We are spoilt for lost villages in Norfolk and due to the nature of the coast have a huge number that weren’t down to the usual suspects, so not things like plague, pestilence or bad land for farming or landlords enclosing land or commons; moving sheep in to replace tenants as is the way with the ruling classes. As mentioned in the previous piece on Eccles juxta Mare, we lose villages to the sea, and have done fairly frequently in a reasonably well-documented fashion for the last thousand years. The Domesday Book, and various maps of the changing coast have seen a lot recorded that has vanished. John Speed’s map of 1610, shows some of the Later losses well particularly around Cromer, an area that hasn’t exactly been lucky when it comes to villages vanishing.

Cromer b © nick stone 2013

As you stand on the cliff top at Cromer or indeed to the North towards the Runtons and south towards the ‘Strands, on the high point of the coast you have to imagine those cliffs as part of a slope that extends seaward, and as you roll back time so the land remains you eventually come to a different coastline one where there probably wasn’t really much of a cliff and there sits a series of villages in what is now the North Sea. Foulness, Clare and the most famous Shipden, all of them just off the coast; Foulness was on a promontory hence the ‘ness’ in the placename, that stuck out into sea just to the North of Overstrand. It had its own lighthouse on a high point some 500 metres further out than the current one at Cromer which was still evident as late as the early 1700s. The beacon fell as the soft material became more and more exposed to the sea, eventually on three sides. Whether it was in itself a settlement is open to question but the name certainly appears on maps in the seventeenth century.

To the North of Cromer pier, if you look straight out to sea there is Shipden, about 500 metres out past the end of the pier, there are apparently remains in situ beneath the shifting sands. Shipden was recorded in the a Domesday book as having 117 people, four and a half plough teams, three acres of meadow and enough woodland for 36 swine, it also appears to have a manor house which was owned by the Abbott at St Benets and a harbour under the hill. I can only assume the cliff is now only the vestigial remains of the back slope of that hill, where you buy chips or game the slots, the tall old hotels looming above the sea, the pier slicing out into the old landscape underwater. And here the new town of Cromer sits, the present front line against the tideline. We all got a reminder earlier this year how even concrete is no match for millions of tons water being pushed by a weather system along the East Coast.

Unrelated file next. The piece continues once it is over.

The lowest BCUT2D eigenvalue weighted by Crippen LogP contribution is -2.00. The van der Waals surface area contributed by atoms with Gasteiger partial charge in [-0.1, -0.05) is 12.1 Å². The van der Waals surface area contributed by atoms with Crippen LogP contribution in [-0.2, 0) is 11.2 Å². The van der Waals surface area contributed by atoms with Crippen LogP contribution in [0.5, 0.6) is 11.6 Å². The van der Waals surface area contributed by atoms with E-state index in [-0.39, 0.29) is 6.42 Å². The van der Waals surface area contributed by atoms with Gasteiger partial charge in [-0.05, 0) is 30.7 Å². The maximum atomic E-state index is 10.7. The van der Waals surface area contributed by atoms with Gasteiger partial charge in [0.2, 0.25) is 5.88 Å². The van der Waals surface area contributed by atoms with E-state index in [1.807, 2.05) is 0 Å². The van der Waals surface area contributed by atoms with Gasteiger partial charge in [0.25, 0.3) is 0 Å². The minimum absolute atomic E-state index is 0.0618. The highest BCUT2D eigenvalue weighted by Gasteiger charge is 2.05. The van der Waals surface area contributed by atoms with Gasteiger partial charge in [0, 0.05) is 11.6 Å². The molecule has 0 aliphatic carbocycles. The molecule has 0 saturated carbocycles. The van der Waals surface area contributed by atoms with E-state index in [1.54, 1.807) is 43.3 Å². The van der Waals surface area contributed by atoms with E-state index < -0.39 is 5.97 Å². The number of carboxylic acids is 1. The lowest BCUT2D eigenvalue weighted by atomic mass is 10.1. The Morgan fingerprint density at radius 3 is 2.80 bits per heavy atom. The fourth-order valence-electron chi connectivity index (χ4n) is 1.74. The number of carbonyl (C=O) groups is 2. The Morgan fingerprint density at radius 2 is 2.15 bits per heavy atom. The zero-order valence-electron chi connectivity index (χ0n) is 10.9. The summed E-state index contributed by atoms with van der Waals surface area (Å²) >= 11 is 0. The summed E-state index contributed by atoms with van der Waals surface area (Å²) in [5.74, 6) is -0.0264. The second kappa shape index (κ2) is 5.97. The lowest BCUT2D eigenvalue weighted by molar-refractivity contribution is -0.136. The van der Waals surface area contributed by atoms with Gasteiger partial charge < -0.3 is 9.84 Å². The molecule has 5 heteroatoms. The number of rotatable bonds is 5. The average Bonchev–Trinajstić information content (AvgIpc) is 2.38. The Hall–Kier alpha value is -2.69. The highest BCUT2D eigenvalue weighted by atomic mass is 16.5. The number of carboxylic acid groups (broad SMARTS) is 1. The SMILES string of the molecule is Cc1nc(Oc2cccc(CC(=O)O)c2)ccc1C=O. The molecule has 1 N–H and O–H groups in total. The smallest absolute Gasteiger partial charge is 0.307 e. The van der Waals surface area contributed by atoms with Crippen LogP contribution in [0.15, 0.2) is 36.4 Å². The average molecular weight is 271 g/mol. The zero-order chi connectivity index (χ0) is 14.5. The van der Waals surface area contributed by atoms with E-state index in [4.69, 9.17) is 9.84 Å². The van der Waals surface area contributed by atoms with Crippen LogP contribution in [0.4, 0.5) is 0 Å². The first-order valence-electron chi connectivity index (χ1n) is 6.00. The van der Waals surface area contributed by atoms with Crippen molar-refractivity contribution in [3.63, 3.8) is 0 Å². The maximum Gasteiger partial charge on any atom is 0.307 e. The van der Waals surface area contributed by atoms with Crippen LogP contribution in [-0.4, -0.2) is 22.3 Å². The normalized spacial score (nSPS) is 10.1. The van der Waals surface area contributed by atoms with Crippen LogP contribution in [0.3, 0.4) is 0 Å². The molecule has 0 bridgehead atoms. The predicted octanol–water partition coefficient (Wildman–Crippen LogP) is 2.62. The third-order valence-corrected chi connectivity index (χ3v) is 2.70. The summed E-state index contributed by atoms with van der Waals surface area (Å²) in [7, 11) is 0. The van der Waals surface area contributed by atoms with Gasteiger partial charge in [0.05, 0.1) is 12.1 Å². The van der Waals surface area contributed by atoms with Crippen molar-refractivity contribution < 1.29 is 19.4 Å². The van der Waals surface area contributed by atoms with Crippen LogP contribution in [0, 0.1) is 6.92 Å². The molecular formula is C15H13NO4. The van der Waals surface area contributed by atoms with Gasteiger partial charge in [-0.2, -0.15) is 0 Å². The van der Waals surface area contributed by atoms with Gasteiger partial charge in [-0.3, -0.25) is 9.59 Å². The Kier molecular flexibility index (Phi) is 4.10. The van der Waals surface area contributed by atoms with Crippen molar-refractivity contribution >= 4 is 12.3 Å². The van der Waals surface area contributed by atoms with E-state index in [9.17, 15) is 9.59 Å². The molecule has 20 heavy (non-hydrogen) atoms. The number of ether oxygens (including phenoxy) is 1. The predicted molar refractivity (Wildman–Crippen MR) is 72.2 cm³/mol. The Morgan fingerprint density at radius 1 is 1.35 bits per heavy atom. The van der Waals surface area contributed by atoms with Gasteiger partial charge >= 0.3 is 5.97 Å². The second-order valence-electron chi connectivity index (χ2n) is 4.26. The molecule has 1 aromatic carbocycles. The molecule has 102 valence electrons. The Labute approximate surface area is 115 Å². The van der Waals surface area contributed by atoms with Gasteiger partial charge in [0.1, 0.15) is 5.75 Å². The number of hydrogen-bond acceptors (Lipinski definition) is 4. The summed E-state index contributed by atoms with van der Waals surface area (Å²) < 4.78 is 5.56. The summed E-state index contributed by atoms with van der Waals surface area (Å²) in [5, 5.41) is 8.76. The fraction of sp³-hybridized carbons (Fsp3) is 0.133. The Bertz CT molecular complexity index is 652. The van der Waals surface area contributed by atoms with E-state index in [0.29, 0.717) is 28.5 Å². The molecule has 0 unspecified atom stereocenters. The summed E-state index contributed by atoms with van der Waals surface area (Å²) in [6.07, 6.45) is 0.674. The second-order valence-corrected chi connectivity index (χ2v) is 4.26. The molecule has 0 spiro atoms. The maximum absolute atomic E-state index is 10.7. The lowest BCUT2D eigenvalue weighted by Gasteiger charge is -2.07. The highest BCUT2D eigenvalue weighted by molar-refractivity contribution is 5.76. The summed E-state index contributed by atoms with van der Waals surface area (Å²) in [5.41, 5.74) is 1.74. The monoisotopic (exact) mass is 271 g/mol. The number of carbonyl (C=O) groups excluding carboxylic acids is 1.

Cromer c ©Nick Stone 2013

Shipden also had two churches; one serving Shipden-juxta-Felbrigg and Crowmere, just inland, and one serving the town itself. The latter vanished in the early to mid fourteenth century, first the graveyard, then despite the efforts of the local population building a jetty, the church itself and finally the town, the name gradually belong lost, Shipden junta mere, Shipden-juxta-Crowmere, Crowmere-juxta-Shipden, Crowmere and finally with it’s fishing, then fashionable Victorian assemblages Cromer.

There is a famous story, it almost seems apocryphal I’ve heard it so often down the years, almost entering the realms of local folk tale and can easily be made to depending on who you hear it from. I think the first time I heard it was from an ‘ole buh’ on the beach, I was about eight or nine, there with a friend, we were equipped with garden spades for some serious dam building action, our mums were sitting in deck-chairs chain smoking with a flask of coffee to hand not taking much notice and this old boy and his wife came along and told me if we dug too far we might find Shipden, he pointed out to sea and that was that, this story entered my life. On the 9th of August 1888, a steamer; a pleasure craft called Victoria that regularly made its way up from Great Yarmouth to Cromer routinely anchored up near where the pier would one day, fairly soon, come into existence. The cargo of thrill-seekers decamped via a rowing boat and go for a wander in Cromer to sample whatever vicarious delights Victorian people from Yarmouth found to sample. It probably didn’t involve artisan fudge shops back then or chips. By 3 o’clock they were back at the steamer and on board ready to head back to the bright lights of Yarmouth to the south. The skipper started to turn the boat when it hit something in the water, it had holed the port side on an underwater obstruction, everyone was removed from the boat again which wasn’t sinking but was firmly stuck and had taken on a lot of water. It was in fact stuck on something the fishermen knew as Church rock; alleged to be the remains of the 45ft high church tower still sticking up from the sea bed, sometimes visible on low tides as were bits of walls from houses. The Victoria stayed there for some time weeks in fact, and in the end was removed by dynamiting it and the rock.

And of course at night when it’s particularly stormy, above the sound of the waves you can still hear the sound of the church bell tolling below the sea, just as you can at every drowned church in the world during a storm. Whatever is down there is a bit of an unknown, but you have to assume that under the sand and shingle something will almost certainly remain of probably the best known lost village of Norfolk.

Cromer ©Nick Stone 2013